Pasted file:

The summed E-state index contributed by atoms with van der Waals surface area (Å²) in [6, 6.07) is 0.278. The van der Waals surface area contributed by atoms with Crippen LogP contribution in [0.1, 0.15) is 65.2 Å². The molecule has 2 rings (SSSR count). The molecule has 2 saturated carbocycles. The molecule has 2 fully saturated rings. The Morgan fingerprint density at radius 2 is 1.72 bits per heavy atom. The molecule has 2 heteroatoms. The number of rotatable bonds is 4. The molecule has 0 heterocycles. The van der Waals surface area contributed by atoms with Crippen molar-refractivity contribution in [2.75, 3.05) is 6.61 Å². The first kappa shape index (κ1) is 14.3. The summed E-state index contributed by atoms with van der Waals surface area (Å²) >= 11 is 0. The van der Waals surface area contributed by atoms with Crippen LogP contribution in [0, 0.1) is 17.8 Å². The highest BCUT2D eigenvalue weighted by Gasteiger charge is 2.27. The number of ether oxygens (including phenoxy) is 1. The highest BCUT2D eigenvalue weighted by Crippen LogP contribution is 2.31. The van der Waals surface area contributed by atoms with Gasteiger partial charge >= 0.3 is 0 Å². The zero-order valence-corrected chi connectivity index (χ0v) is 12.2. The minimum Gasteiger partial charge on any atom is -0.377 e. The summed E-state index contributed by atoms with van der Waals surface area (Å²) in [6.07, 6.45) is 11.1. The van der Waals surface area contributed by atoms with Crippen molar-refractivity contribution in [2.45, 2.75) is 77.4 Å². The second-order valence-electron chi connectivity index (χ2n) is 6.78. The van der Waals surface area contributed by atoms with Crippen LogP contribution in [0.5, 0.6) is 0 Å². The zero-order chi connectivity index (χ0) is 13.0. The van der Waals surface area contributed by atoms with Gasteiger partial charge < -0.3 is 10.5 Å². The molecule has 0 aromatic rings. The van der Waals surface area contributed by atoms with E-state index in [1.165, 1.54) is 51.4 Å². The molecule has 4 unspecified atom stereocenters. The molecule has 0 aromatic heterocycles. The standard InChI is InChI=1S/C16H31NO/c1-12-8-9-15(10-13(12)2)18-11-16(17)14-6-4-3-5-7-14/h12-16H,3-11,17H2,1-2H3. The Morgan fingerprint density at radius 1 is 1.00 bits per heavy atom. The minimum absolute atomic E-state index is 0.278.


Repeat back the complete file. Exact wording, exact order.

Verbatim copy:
The summed E-state index contributed by atoms with van der Waals surface area (Å²) in [6, 6.07) is 0.278. The van der Waals surface area contributed by atoms with Crippen LogP contribution in [0.1, 0.15) is 65.2 Å². The molecule has 2 rings (SSSR count). The molecule has 2 saturated carbocycles. The molecule has 2 fully saturated rings. The Morgan fingerprint density at radius 2 is 1.72 bits per heavy atom. The molecule has 2 heteroatoms. The number of rotatable bonds is 4. The molecule has 0 heterocycles. The van der Waals surface area contributed by atoms with Crippen molar-refractivity contribution in [2.75, 3.05) is 6.61 Å². The first kappa shape index (κ1) is 14.3. The summed E-state index contributed by atoms with van der Waals surface area (Å²) >= 11 is 0. The van der Waals surface area contributed by atoms with Crippen LogP contribution in [0, 0.1) is 17.8 Å². The highest BCUT2D eigenvalue weighted by Gasteiger charge is 2.27. The number of ether oxygens (including phenoxy) is 1. The highest BCUT2D eigenvalue weighted by Crippen LogP contribution is 2.31. The van der Waals surface area contributed by atoms with Gasteiger partial charge >= 0.3 is 0 Å². The zero-order valence-corrected chi connectivity index (χ0v) is 12.2. The minimum Gasteiger partial charge on any atom is -0.377 e. The summed E-state index contributed by atoms with van der Waals surface area (Å²) in [6.07, 6.45) is 11.1. The van der Waals surface area contributed by atoms with Crippen molar-refractivity contribution in [2.45, 2.75) is 77.4 Å². The second-order valence-electron chi connectivity index (χ2n) is 6.78. The van der Waals surface area contributed by atoms with Crippen LogP contribution in [0.5, 0.6) is 0 Å². The zero-order chi connectivity index (χ0) is 13.0. The van der Waals surface area contributed by atoms with Gasteiger partial charge < -0.3 is 10.5 Å². The molecule has 0 aromatic rings. The van der Waals surface area contributed by atoms with E-state index in [1.165, 1.54) is 51.4 Å². The molecule has 4 unspecified atom stereocenters. The molecule has 0 aromatic heterocycles. The standard InChI is InChI=1S/C16H31NO/c1-12-8-9-15(10-13(12)2)18-11-16(17)14-6-4-3-5-7-14/h12-16H,3-11,17H2,1-2H3. The Morgan fingerprint density at radius 1 is 1.00 bits per heavy atom. The minimum absolute atomic E-state index is 0.278.